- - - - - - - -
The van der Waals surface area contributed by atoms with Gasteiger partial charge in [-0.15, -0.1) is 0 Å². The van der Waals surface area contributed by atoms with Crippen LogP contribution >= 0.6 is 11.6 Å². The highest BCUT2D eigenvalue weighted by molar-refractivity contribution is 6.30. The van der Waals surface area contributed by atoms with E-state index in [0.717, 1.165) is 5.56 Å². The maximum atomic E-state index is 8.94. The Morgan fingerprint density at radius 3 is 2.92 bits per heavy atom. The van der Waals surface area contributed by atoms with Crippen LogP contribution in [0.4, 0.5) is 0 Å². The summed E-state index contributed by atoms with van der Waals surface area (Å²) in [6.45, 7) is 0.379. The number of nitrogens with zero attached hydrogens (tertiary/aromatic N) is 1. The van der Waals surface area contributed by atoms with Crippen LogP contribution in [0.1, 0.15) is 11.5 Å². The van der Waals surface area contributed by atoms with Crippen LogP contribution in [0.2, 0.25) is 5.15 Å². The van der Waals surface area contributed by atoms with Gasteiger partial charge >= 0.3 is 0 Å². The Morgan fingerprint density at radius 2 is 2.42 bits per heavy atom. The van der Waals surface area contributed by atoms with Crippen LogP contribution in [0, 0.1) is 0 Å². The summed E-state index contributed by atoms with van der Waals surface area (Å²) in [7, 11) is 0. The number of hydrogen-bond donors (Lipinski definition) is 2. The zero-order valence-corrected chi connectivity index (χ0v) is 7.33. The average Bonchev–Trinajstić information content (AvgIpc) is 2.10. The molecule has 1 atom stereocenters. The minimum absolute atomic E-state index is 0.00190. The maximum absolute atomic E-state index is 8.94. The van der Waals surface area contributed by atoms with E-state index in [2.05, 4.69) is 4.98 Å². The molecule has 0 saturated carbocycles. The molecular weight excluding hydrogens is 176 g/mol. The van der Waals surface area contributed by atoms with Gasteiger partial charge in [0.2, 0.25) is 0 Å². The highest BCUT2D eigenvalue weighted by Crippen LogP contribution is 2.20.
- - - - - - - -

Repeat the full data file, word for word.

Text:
The van der Waals surface area contributed by atoms with Gasteiger partial charge in [-0.15, -0.1) is 0 Å². The van der Waals surface area contributed by atoms with Crippen LogP contribution >= 0.6 is 11.6 Å². The highest BCUT2D eigenvalue weighted by molar-refractivity contribution is 6.30. The van der Waals surface area contributed by atoms with E-state index in [0.717, 1.165) is 5.56 Å². The maximum atomic E-state index is 8.94. The Morgan fingerprint density at radius 3 is 2.92 bits per heavy atom. The van der Waals surface area contributed by atoms with Crippen LogP contribution in [0.4, 0.5) is 0 Å². The summed E-state index contributed by atoms with van der Waals surface area (Å²) in [6.45, 7) is 0.379. The number of nitrogens with zero attached hydrogens (tertiary/aromatic N) is 1. The van der Waals surface area contributed by atoms with Crippen LogP contribution in [0.1, 0.15) is 11.5 Å². The van der Waals surface area contributed by atoms with Crippen LogP contribution in [0.2, 0.25) is 5.15 Å². The van der Waals surface area contributed by atoms with Gasteiger partial charge >= 0.3 is 0 Å². The Morgan fingerprint density at radius 2 is 2.42 bits per heavy atom. The van der Waals surface area contributed by atoms with Crippen LogP contribution in [0, 0.1) is 0 Å². The summed E-state index contributed by atoms with van der Waals surface area (Å²) in [7, 11) is 0. The number of hydrogen-bond donors (Lipinski definition) is 2. The zero-order valence-corrected chi connectivity index (χ0v) is 7.33. The average Bonchev–Trinajstić information content (AvgIpc) is 2.10. The molecule has 1 atom stereocenters. The minimum absolute atomic E-state index is 0.00190. The maximum absolute atomic E-state index is 8.94. The van der Waals surface area contributed by atoms with E-state index in [2.05, 4.69) is 4.98 Å². The molecule has 0 saturated carbocycles. The molecular weight excluding hydrogens is 176 g/mol. The van der Waals surface area contributed by atoms with Gasteiger partial charge in [0.2, 0.25) is 0 Å². The highest BCUT2D eigenvalue weighted by Crippen LogP contribution is 2.20.